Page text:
E. 12.—But whoever these “prisoners” were, their information was so important, and in Caesar’s view so trustworthy, that he proceeded to act upon it that very night. Before even entrenching his camp, leaving only ten cohorts and three hundred horse to guard the vessels, most of which were at anchor on the smooth sea, he set off at the head of his army “in the third watch,” and after a forced march of twelve miles, probably along the British trackway afterwards called Watling Street, found himself at daybreak in touch with the enemy. The British forces were stationed on a ridge of rising ground, at the foot of which flowed a small stream. Napoleon considers this stream to have been the Lesser Stour (now a paltry rivulet, dry in summer, but anciently much larger), and the hill to have been Barham Down, the camping-ground of so many armies throughout British history.
E. 13.—The battle began with a down-hill charge of the British cavalry and chariots against the Roman horse who were sent forward to seize the passage of the stream. Beaten back they retreated to its banks, which were now, doubtless, lined by their infantry. And here the real struggle took place. The unhappy Britons, however, were hopelessly outclassed, and very probably outnumbered, by Caesar’s twenty-four thousand legionaries and seventeen hundred horsemen. They gave way, some dispersing in confusion, but the best of their troops retiring in good order to a stronghold in the neighbouring woods, “well fortified both by nature and art,” which was a legacy from some local quarrel. Now they had strengthened it with an abattis of felled trees, which was resolutely defended, while skirmishers in open order harassed the assailants from the neighbouring forest [rari propugnabant e silvis]. It was necessary for the Seventh legion to throw up trenches, and finally to form a “tortoise” with their shields, as in the assault on a regularly fortified town, before the position could be carried. Then, at last, the Britons were driven from the wood, and cut up in their flight over the open down beyond. The spot where they made this last stand is still, in local legend, associated with the vague memory of some patriot defeat, and known by the name of “Old England’s Hole.” Traces of the rampart, and of the assailants’ trenches, are yet visible.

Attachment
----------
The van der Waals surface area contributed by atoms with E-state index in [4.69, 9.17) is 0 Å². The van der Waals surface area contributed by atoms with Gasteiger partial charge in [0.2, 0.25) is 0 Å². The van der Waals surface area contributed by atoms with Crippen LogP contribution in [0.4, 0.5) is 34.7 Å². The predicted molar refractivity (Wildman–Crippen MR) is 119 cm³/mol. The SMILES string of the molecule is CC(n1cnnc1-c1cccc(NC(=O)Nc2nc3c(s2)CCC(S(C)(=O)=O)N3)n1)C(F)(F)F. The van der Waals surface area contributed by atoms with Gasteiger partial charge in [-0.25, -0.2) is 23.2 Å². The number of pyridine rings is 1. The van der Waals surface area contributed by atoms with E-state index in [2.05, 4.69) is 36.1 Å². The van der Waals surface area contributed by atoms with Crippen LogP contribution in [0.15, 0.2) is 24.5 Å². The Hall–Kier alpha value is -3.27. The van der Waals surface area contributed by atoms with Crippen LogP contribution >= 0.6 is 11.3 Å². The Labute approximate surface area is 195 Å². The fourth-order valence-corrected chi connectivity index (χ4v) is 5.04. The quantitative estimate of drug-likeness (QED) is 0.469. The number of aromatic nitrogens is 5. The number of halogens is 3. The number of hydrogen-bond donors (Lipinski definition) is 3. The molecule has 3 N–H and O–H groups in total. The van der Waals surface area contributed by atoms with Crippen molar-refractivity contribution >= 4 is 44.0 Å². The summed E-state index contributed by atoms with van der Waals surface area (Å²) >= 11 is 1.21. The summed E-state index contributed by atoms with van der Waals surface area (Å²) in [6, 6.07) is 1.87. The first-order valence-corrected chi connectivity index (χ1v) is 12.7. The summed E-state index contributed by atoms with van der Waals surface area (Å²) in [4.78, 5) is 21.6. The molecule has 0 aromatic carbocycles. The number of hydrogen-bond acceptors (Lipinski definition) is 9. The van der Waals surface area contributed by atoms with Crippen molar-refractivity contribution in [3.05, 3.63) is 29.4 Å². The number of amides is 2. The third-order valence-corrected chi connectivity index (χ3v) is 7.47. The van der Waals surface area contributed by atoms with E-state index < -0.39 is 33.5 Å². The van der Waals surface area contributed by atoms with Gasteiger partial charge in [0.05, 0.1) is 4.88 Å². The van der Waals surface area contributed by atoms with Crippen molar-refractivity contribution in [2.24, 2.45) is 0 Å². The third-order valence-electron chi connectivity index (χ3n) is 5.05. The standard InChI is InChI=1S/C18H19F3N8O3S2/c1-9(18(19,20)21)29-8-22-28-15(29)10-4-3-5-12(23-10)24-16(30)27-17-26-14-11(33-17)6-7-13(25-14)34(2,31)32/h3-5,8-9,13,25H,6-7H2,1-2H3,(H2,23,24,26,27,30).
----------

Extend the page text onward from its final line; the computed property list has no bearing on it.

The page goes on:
Fleet again wrecked—Britons rally under Caswallon—Battle of Barham Down—Britons fly to London—Origin of London—Patriot army dispersed.
F. 1.—It was Caesar’s intention to give the broken enemy no chance of rallying. In spite of the dire fatigue of his men (who had now been without sleep for two nights, and spent the two succeeding days in hard rowing and hard fighting), he sent forward the least exhausted to press the pursuit. But before the columns thus detailed had got out of sight a message from the camp at Richborough changed